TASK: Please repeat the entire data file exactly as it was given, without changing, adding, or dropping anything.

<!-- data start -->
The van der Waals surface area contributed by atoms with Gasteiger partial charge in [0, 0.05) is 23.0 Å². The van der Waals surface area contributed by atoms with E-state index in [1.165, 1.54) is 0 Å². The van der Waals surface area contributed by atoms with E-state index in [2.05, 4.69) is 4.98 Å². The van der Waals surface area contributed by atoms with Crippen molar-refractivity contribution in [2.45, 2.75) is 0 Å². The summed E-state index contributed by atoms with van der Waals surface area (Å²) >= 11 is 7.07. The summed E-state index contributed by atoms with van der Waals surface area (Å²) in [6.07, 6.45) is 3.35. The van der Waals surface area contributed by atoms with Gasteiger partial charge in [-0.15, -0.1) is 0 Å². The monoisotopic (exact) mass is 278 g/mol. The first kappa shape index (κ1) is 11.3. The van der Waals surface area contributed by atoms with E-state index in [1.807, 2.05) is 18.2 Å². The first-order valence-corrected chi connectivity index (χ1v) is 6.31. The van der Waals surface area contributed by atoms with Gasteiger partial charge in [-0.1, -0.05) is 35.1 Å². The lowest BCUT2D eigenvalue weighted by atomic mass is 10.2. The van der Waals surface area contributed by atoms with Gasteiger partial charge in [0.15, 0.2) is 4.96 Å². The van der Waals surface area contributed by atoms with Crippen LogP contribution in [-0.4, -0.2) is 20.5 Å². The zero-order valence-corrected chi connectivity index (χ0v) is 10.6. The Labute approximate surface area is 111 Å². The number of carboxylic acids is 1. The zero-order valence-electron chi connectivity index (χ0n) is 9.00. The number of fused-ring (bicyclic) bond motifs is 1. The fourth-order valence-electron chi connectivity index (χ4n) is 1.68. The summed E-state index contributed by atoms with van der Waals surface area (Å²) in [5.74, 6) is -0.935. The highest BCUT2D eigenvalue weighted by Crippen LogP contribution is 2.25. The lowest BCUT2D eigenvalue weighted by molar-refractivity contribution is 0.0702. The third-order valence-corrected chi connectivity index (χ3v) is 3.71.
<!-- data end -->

The van der Waals surface area contributed by atoms with Gasteiger partial charge in [0, 0.05) is 23.0 Å². The van der Waals surface area contributed by atoms with E-state index in [1.165, 1.54) is 0 Å². The van der Waals surface area contributed by atoms with E-state index in [2.05, 4.69) is 4.98 Å². The van der Waals surface area contributed by atoms with Crippen molar-refractivity contribution in [2.45, 2.75) is 0 Å². The summed E-state index contributed by atoms with van der Waals surface area (Å²) >= 11 is 7.07. The summed E-state index contributed by atoms with van der Waals surface area (Å²) in [6.07, 6.45) is 3.35. The van der Waals surface area contributed by atoms with Gasteiger partial charge in [-0.15, -0.1) is 0 Å². The monoisotopic (exact) mass is 278 g/mol. The first kappa shape index (κ1) is 11.3. The van der Waals surface area contributed by atoms with E-state index in [1.807, 2.05) is 18.2 Å². The first-order valence-corrected chi connectivity index (χ1v) is 6.31. The van der Waals surface area contributed by atoms with Gasteiger partial charge in [-0.1, -0.05) is 35.1 Å². The lowest BCUT2D eigenvalue weighted by atomic mass is 10.2. The van der Waals surface area contributed by atoms with Gasteiger partial charge in [0.15, 0.2) is 4.96 Å². The van der Waals surface area contributed by atoms with Crippen LogP contribution in [-0.4, -0.2) is 20.5 Å². The zero-order valence-corrected chi connectivity index (χ0v) is 10.6. The Labute approximate surface area is 111 Å². The number of carboxylic acids is 1. The zero-order valence-electron chi connectivity index (χ0n) is 9.00. The number of fused-ring (bicyclic) bond motifs is 1. The fourth-order valence-electron chi connectivity index (χ4n) is 1.68. The summed E-state index contributed by atoms with van der Waals surface area (Å²) in [5.74, 6) is -0.935. The highest BCUT2D eigenvalue weighted by Crippen LogP contribution is 2.25. The lowest BCUT2D eigenvalue weighted by molar-refractivity contribution is 0.0702. The third-order valence-corrected chi connectivity index (χ3v) is 3.71.